New aspects of tectonic stress inversion with reference to the TENSOR program
Analysis of tectonic stress from the inversion of fault kinematic and earthquake focal mechanism data is routinely done using a wide variety of direct inversion, iterative and grid search methods. This paper discusses important aspects and new developments of the stress inversion methodology as the critical evaluation and interpretation of the results. The problems of data selection and separation into subsets, choice of optimization function, and the use of non-fault structural elements in stress inversion (tension, shear and compression fractures) are examined. The classical Right Dihedron method is developed in order to estimate the stress ratio R, widen its applicability to compression and tension fractures, and provide a compatibility test for data selection and separation. A new Rotational Optimization procedure for interactive kinematic data separation of fault-slip and focal mechanism data and progressive stress tensor optimization is presented. The quality assessment procedure defined for the World Stress Map project is extended in order to take into account the diversity of orientations of structural data used in the inversion. The range of stress regimes is expressed by a stress regime index R’, useful for regional comparisons and mapping. All these aspects have been implemented in a computer program TENSOR, which is introduced briefly. The procedures for determination of stress tensor using these new aspects are described using natural sets of fault-slip and focal mechanism data from the Baikal Rift Zone.
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New Insights into Structural Interpretation and Modelling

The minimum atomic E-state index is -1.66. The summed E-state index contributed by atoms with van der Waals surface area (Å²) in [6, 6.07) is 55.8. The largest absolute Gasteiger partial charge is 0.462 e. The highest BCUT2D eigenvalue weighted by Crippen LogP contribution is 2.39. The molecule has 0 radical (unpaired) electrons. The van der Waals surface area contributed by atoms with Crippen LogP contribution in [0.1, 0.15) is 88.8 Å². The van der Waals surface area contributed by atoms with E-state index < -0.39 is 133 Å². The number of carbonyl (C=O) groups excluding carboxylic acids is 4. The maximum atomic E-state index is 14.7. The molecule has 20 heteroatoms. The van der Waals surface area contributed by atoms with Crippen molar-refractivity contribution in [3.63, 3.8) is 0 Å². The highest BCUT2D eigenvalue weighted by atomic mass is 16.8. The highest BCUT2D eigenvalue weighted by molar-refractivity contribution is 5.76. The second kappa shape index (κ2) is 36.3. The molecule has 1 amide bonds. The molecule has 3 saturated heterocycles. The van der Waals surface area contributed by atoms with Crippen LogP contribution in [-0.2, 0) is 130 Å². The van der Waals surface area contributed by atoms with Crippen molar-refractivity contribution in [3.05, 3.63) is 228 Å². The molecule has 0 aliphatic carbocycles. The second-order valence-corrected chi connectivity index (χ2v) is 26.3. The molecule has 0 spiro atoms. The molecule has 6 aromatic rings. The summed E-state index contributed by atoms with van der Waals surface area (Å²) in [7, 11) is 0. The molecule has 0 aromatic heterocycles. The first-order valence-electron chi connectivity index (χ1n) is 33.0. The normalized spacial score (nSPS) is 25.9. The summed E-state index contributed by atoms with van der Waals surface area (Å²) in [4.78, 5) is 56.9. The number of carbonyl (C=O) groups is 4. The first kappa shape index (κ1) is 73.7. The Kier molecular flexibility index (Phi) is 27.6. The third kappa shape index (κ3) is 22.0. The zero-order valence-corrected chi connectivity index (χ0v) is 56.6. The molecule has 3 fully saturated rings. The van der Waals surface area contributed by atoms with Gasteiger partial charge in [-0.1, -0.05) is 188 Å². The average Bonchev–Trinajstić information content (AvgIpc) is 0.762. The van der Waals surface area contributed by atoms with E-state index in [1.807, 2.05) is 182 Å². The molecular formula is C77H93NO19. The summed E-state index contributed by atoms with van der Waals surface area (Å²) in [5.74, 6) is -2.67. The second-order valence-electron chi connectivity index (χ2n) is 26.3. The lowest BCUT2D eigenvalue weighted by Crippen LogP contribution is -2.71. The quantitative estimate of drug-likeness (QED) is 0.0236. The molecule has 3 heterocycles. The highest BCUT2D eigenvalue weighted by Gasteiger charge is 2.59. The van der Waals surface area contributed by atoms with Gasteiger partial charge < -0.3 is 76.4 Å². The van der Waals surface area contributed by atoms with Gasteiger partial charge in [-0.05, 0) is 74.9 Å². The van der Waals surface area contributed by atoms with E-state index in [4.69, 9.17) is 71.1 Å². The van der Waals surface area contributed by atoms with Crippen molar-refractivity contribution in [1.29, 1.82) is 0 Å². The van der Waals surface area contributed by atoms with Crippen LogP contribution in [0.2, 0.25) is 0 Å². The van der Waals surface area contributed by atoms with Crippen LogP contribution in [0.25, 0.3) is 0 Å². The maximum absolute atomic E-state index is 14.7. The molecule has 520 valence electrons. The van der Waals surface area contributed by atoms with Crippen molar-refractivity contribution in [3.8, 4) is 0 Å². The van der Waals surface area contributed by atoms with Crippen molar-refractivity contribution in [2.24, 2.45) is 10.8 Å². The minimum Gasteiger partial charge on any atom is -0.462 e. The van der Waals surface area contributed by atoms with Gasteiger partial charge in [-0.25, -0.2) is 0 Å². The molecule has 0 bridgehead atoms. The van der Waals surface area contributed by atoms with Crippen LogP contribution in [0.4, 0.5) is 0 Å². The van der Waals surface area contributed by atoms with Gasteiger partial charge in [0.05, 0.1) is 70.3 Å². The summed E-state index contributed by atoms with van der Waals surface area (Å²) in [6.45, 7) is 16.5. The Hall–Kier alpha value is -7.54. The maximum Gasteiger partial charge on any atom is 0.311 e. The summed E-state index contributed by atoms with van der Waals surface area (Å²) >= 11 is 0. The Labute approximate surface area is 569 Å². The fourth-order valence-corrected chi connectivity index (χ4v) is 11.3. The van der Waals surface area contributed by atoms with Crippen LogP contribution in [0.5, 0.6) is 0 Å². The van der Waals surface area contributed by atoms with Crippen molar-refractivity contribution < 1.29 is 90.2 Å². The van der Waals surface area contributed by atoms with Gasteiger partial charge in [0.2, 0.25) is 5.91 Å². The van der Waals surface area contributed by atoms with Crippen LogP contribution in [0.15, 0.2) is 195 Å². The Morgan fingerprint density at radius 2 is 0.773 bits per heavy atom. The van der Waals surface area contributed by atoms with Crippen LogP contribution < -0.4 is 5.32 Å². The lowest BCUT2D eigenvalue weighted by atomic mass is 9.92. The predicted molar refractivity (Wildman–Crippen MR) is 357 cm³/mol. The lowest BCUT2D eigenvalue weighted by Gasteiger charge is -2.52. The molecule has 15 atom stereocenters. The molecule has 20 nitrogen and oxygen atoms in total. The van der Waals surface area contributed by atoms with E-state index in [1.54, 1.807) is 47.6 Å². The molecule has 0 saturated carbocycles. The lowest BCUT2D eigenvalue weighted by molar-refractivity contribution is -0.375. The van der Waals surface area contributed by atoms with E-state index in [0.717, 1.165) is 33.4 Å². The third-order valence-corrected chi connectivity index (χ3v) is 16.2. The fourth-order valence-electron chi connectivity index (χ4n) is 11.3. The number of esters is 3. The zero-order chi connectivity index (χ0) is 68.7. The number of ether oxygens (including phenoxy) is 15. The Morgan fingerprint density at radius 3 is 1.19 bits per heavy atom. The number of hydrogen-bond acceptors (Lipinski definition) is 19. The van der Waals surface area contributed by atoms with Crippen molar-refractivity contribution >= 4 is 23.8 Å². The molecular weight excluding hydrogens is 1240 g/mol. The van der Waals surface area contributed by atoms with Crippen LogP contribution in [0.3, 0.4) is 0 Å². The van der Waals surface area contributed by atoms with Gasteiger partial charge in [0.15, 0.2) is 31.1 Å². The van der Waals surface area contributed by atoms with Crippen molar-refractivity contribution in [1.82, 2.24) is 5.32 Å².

This title has arisen from the Geological Society of London conference of the same name. Since the publication of the predecessor of this book (‘Modern insights into structural interpretation, validation and modelling’, SP99, 1996, edited by Buchanan & Nieuwland) much progress has been made. This has been primarily thanks to the continuously increasing computing speed and computer memory capacity, which has positively affected all fields in structural interpretation, seismics and modelling, directly or indirectly.
‘New insights in structural interpretation and modelling’, presents a balanced overview of what the title promises. It is intended as a book that will serve the experienced professional as well as more advanced students in earth sciences, with a broad selection of topics ranging from classical field based studies to state of the art analogue and numerical modeling. The leaders of their fields have written some of the chapters, whereas younger authors with a fresh outlook and new ideas have written other chapters.